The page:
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Owen Smith

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It seems to happen mostly with disk players and AVR's manufactured in the last 3-4 years. I read somewhere it has something to do with a certain chip that they all have in common. Older equipment uses a different chip that has no issue with 4.0. Who knows what's going to happen with the newer stuff. It just seems like the modern remedy is to not bother to change the function for that small minority who need to play a legacy format like 4.0, rather, have the content providers modify the number of channels. So newer releases have gone to a 6 channel audio format even though two of those channels might be empty for 4.0 material.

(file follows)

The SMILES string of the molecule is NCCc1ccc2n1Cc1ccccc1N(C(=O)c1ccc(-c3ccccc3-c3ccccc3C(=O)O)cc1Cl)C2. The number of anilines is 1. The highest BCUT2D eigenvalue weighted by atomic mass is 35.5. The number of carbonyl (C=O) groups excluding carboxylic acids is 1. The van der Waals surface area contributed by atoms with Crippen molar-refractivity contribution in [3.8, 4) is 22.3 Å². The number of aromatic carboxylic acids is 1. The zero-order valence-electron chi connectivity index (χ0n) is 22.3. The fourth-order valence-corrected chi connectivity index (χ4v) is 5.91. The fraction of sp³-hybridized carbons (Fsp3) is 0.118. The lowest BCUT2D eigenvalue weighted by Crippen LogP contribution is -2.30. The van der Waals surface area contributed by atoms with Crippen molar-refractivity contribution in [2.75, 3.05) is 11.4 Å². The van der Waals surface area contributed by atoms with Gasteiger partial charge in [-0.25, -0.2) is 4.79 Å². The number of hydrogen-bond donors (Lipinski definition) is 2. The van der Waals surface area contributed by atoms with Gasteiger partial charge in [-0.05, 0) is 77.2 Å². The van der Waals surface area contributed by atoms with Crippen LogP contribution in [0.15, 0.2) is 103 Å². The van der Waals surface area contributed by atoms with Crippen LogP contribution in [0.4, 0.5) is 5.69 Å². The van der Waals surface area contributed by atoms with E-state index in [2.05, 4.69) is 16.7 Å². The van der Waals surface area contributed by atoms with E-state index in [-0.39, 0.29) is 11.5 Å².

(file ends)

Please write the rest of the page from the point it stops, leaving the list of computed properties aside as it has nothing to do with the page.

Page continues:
Which is nuts because it means stuff that used to fit on one disc may now need two. It also needlessly chews up hard disc space for people creating their own discs, but I guess the industry doesn't care.
 

LuvMyQuad

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Which is nuts because it means stuff that used to fit on one disc may now need two. It also needlessly chews up hard disc space for people creating their own discs, but I guess the industry doesn't care.
The audio industry has really never cared about legacy formats all that much. Why bother with 4.0? Why bother with DVD-A? Nothing is being released in those formats anymore and they don't feel obligated.
 
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